Why are Jewish Nonprofits Afraid of the Power of Technology for Fundraising?
by Robert I. Evans and Avrum D. Lapin
Interactive cell phones now beget landlines and the printed newsletter is now being challenged by organizational internet sites with icons that read “Give Now.” Every new day brings advancements in the way organizations ask and people give. Donors are making scores of smaller gifts on cell phones and computer screens. It is the 21st century equivalent of envelopes being passed around High Holy Day services so we offer you this posting as part of our commitment to reintroducing 11 ideas for 2011, our outline of critical concepts each non-profit should be considering for this year.
We do not wish to misstate our premise: technology is by no means a replacement for personal cultivation and in-person meetings with donors. Instead it is a vital tool to ensure all constituencies are “in the know” about organizations they support, and understand needs and expectations. We believe that every non-profit organization should know and use certain almost commonplace electronic tools.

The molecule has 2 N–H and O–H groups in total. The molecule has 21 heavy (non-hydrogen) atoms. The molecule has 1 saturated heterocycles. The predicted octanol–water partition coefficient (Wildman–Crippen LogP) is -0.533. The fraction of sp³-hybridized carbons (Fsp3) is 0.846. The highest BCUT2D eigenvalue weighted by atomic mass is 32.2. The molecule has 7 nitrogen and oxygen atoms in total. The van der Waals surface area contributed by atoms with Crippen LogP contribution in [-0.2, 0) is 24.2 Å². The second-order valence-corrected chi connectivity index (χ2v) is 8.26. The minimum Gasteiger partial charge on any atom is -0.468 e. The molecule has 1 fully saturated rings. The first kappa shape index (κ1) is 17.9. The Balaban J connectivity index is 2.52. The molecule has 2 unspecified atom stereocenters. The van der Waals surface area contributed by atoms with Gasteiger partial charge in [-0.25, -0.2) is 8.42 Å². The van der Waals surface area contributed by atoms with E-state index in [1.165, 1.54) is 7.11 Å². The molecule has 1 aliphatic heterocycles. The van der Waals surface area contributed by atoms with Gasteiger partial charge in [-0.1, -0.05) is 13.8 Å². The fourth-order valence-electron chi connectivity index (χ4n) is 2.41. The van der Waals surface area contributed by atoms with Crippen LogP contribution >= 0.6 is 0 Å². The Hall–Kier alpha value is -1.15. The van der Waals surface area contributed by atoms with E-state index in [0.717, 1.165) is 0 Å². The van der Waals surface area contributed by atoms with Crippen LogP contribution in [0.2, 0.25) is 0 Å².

The other reminder that we state here: social media (Facebook, Twitter, and other options) as well as using the internet to promote philanthropy is not just aiming at Millenials (donors 20-35 years of age). People of all ages and income levels are increasingly paying their bills on line and are “conversing” on Skype as well as other technology.
Despite very affordable hardware and software and a plethora of options that make social media options available for even the smallest non-profits, too many non-profits are content to stay where they are. Consider that only 40% of all U.S. synagogues today have a “donation” button integrated into their websites. It is a simple widget that can streamline easy participation by integrating with PayPal or Google Merchant services. Thus 60% of affiliated Jews go onto their synagogue website and are never offered an easy opportunity to give any gift, sign up and pay for an event, or make a timely payment of dues or a campaign pledge.